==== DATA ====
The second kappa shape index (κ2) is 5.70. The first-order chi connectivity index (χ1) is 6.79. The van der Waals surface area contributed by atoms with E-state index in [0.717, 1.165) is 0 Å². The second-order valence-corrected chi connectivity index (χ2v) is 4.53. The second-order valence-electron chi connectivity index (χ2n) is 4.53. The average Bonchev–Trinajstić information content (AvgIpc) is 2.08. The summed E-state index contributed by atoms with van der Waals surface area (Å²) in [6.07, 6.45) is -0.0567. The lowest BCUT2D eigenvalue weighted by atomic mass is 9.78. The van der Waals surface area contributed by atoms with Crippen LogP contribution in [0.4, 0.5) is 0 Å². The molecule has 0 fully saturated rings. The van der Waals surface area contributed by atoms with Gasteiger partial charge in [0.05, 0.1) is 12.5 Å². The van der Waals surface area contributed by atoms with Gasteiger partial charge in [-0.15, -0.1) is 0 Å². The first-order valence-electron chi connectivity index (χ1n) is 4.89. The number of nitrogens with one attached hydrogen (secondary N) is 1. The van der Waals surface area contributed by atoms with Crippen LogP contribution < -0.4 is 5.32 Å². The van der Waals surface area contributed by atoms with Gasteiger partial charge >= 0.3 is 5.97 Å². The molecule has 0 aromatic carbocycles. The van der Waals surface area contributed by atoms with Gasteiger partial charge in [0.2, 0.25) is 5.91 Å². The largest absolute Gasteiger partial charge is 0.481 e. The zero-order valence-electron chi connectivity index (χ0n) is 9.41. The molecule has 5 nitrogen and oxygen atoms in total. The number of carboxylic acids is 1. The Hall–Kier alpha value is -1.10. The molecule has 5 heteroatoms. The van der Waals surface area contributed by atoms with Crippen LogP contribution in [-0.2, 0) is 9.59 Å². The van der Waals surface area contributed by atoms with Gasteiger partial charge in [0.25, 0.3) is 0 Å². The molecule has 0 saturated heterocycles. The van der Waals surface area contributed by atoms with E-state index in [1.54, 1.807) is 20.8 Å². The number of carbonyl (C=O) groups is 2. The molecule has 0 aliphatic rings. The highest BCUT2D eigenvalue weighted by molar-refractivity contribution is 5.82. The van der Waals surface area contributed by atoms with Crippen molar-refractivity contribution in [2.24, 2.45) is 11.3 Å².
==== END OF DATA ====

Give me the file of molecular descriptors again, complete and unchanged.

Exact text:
The second kappa shape index (κ2) is 5.70. The first-order chi connectivity index (χ1) is 6.79. The van der Waals surface area contributed by atoms with E-state index in [0.717, 1.165) is 0 Å². The second-order valence-corrected chi connectivity index (χ2v) is 4.53. The second-order valence-electron chi connectivity index (χ2n) is 4.53. The average Bonchev–Trinajstić information content (AvgIpc) is 2.08. The summed E-state index contributed by atoms with van der Waals surface area (Å²) in [6.07, 6.45) is -0.0567. The lowest BCUT2D eigenvalue weighted by atomic mass is 9.78. The van der Waals surface area contributed by atoms with Crippen LogP contribution in [0.4, 0.5) is 0 Å². The molecule has 0 fully saturated rings. The van der Waals surface area contributed by atoms with Gasteiger partial charge in [0.05, 0.1) is 12.5 Å². The van der Waals surface area contributed by atoms with Gasteiger partial charge in [-0.15, -0.1) is 0 Å². The first-order valence-electron chi connectivity index (χ1n) is 4.89. The number of nitrogens with one attached hydrogen (secondary N) is 1. The van der Waals surface area contributed by atoms with Crippen LogP contribution < -0.4 is 5.32 Å². The van der Waals surface area contributed by atoms with Gasteiger partial charge >= 0.3 is 5.97 Å². The molecule has 0 aromatic carbocycles. The van der Waals surface area contributed by atoms with Gasteiger partial charge in [0.2, 0.25) is 5.91 Å². The largest absolute Gasteiger partial charge is 0.481 e. The zero-order valence-electron chi connectivity index (χ0n) is 9.41. The molecule has 5 nitrogen and oxygen atoms in total. The number of carboxylic acids is 1. The Hall–Kier alpha value is -1.10. The molecule has 5 heteroatoms. The van der Waals surface area contributed by atoms with Crippen LogP contribution in [-0.2, 0) is 9.59 Å². The van der Waals surface area contributed by atoms with Gasteiger partial charge in [0.25, 0.3) is 0 Å². The molecule has 0 saturated heterocycles. The van der Waals surface area contributed by atoms with E-state index in [1.54, 1.807) is 20.8 Å². The number of carbonyl (C=O) groups is 2. The molecule has 0 aliphatic rings. The highest BCUT2D eigenvalue weighted by molar-refractivity contribution is 5.82. The van der Waals surface area contributed by atoms with Crippen molar-refractivity contribution in [2.24, 2.45) is 11.3 Å².